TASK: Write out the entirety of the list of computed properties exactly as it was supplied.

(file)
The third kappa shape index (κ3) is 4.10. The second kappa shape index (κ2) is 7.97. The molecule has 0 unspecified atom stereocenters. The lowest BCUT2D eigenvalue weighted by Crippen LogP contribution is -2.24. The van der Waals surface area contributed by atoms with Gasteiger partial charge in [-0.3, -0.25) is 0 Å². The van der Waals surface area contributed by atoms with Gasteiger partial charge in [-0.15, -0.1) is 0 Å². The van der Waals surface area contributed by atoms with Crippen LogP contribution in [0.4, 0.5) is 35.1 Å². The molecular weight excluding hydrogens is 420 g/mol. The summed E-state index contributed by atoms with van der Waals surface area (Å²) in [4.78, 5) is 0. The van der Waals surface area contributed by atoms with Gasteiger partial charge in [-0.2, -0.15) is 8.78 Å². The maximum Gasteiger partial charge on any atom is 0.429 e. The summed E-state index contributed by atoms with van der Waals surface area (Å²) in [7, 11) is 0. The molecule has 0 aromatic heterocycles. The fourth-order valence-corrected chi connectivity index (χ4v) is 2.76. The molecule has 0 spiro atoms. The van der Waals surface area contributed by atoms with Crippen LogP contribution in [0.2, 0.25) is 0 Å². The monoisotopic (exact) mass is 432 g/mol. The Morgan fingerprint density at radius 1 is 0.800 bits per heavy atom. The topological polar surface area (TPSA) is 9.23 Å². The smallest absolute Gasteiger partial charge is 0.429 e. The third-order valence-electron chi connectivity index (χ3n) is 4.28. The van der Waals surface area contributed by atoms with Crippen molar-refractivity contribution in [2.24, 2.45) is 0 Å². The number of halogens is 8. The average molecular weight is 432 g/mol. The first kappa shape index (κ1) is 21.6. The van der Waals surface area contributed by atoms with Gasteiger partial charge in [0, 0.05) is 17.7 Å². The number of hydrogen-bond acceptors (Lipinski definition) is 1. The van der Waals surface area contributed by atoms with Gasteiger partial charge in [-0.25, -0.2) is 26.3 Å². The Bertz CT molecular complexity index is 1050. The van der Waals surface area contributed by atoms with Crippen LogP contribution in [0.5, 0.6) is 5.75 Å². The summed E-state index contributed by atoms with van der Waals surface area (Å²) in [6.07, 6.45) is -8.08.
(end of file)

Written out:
The third kappa shape index (κ3) is 4.10. The second kappa shape index (κ2) is 7.97. The molecule has 0 unspecified atom stereocenters. The lowest BCUT2D eigenvalue weighted by Crippen LogP contribution is -2.24. The van der Waals surface area contributed by atoms with Gasteiger partial charge in [-0.3, -0.25) is 0 Å². The van der Waals surface area contributed by atoms with Gasteiger partial charge in [-0.15, -0.1) is 0 Å². The van der Waals surface area contributed by atoms with Crippen LogP contribution in [0.4, 0.5) is 35.1 Å². The molecular weight excluding hydrogens is 420 g/mol. The summed E-state index contributed by atoms with van der Waals surface area (Å²) in [4.78, 5) is 0. The van der Waals surface area contributed by atoms with Gasteiger partial charge in [-0.2, -0.15) is 8.78 Å². The maximum Gasteiger partial charge on any atom is 0.429 e. The summed E-state index contributed by atoms with van der Waals surface area (Å²) in [7, 11) is 0. The molecule has 0 aromatic heterocycles. The fourth-order valence-corrected chi connectivity index (χ4v) is 2.76. The molecule has 0 spiro atoms. The van der Waals surface area contributed by atoms with Crippen LogP contribution in [0.2, 0.25) is 0 Å². The monoisotopic (exact) mass is 432 g/mol. The Morgan fingerprint density at radius 1 is 0.800 bits per heavy atom. The topological polar surface area (TPSA) is 9.23 Å². The smallest absolute Gasteiger partial charge is 0.429 e. The third-order valence-electron chi connectivity index (χ3n) is 4.28. The van der Waals surface area contributed by atoms with Crippen molar-refractivity contribution in [2.24, 2.45) is 0 Å². The number of halogens is 8. The average molecular weight is 432 g/mol. The first kappa shape index (κ1) is 21.6. The van der Waals surface area contributed by atoms with Gasteiger partial charge in [0, 0.05) is 17.7 Å². The number of hydrogen-bond acceptors (Lipinski definition) is 1. The van der Waals surface area contributed by atoms with Gasteiger partial charge in [-0.25, -0.2) is 26.3 Å². The Bertz CT molecular complexity index is 1050. The van der Waals surface area contributed by atoms with Crippen LogP contribution in [0.5, 0.6) is 5.75 Å². The summed E-state index contributed by atoms with van der Waals surface area (Å²) in [6.07, 6.45) is -8.08.